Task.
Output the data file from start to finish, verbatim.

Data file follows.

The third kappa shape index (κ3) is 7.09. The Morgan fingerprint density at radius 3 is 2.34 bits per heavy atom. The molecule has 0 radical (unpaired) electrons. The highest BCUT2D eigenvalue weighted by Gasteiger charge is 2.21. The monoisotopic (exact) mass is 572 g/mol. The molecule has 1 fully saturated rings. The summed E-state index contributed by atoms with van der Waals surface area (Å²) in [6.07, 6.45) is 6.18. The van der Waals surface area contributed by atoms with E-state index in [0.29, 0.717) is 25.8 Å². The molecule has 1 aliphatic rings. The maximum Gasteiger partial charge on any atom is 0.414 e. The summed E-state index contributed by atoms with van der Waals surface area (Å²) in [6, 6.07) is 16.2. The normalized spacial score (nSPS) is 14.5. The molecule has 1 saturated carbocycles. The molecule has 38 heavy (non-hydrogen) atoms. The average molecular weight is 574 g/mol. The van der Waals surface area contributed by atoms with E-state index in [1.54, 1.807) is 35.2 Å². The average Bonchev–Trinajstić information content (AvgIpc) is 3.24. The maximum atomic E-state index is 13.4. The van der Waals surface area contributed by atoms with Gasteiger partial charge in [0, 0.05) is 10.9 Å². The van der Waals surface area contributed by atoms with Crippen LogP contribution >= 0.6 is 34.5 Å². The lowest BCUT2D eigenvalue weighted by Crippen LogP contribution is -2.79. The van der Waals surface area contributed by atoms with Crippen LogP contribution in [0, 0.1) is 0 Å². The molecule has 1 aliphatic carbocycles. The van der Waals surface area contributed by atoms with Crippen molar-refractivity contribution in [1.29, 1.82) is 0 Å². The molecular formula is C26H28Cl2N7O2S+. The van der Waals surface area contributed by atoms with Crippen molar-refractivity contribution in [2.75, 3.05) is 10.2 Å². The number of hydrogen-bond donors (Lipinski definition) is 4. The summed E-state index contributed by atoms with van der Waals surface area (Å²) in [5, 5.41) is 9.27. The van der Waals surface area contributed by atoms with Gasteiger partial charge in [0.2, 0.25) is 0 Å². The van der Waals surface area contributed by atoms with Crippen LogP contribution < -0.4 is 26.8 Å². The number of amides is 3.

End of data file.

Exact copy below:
The third kappa shape index (κ3) is 7.09. The Morgan fingerprint density at radius 3 is 2.34 bits per heavy atom. The molecule has 0 radical (unpaired) electrons. The highest BCUT2D eigenvalue weighted by Gasteiger charge is 2.21. The monoisotopic (exact) mass is 572 g/mol. The molecule has 1 fully saturated rings. The summed E-state index contributed by atoms with van der Waals surface area (Å²) in [6.07, 6.45) is 6.18. The van der Waals surface area contributed by atoms with E-state index in [0.29, 0.717) is 25.8 Å². The molecule has 1 aliphatic rings. The maximum Gasteiger partial charge on any atom is 0.414 e. The summed E-state index contributed by atoms with van der Waals surface area (Å²) in [6, 6.07) is 16.2. The normalized spacial score (nSPS) is 14.5. The molecule has 1 saturated carbocycles. The molecule has 38 heavy (non-hydrogen) atoms. The average molecular weight is 574 g/mol. The van der Waals surface area contributed by atoms with E-state index in [1.54, 1.807) is 35.2 Å². The average Bonchev–Trinajstić information content (AvgIpc) is 3.24. The maximum atomic E-state index is 13.4. The van der Waals surface area contributed by atoms with Gasteiger partial charge in [0, 0.05) is 10.9 Å². The van der Waals surface area contributed by atoms with Crippen LogP contribution >= 0.6 is 34.5 Å². The lowest BCUT2D eigenvalue weighted by Crippen LogP contribution is -2.79. The van der Waals surface area contributed by atoms with Crippen LogP contribution in [0, 0.1) is 0 Å². The molecule has 1 aliphatic carbocycles. The van der Waals surface area contributed by atoms with Crippen molar-refractivity contribution in [1.29, 1.82) is 0 Å². The molecular formula is C26H28Cl2N7O2S+. The van der Waals surface area contributed by atoms with Crippen molar-refractivity contribution in [2.75, 3.05) is 10.2 Å². The number of hydrogen-bond donors (Lipinski definition) is 4. The summed E-state index contributed by atoms with van der Waals surface area (Å²) in [5, 5.41) is 9.27. The van der Waals surface area contributed by atoms with Gasteiger partial charge in [0.2, 0.25) is 0 Å². The van der Waals surface area contributed by atoms with Crippen LogP contribution < -0.4 is 26.8 Å². The number of amides is 3.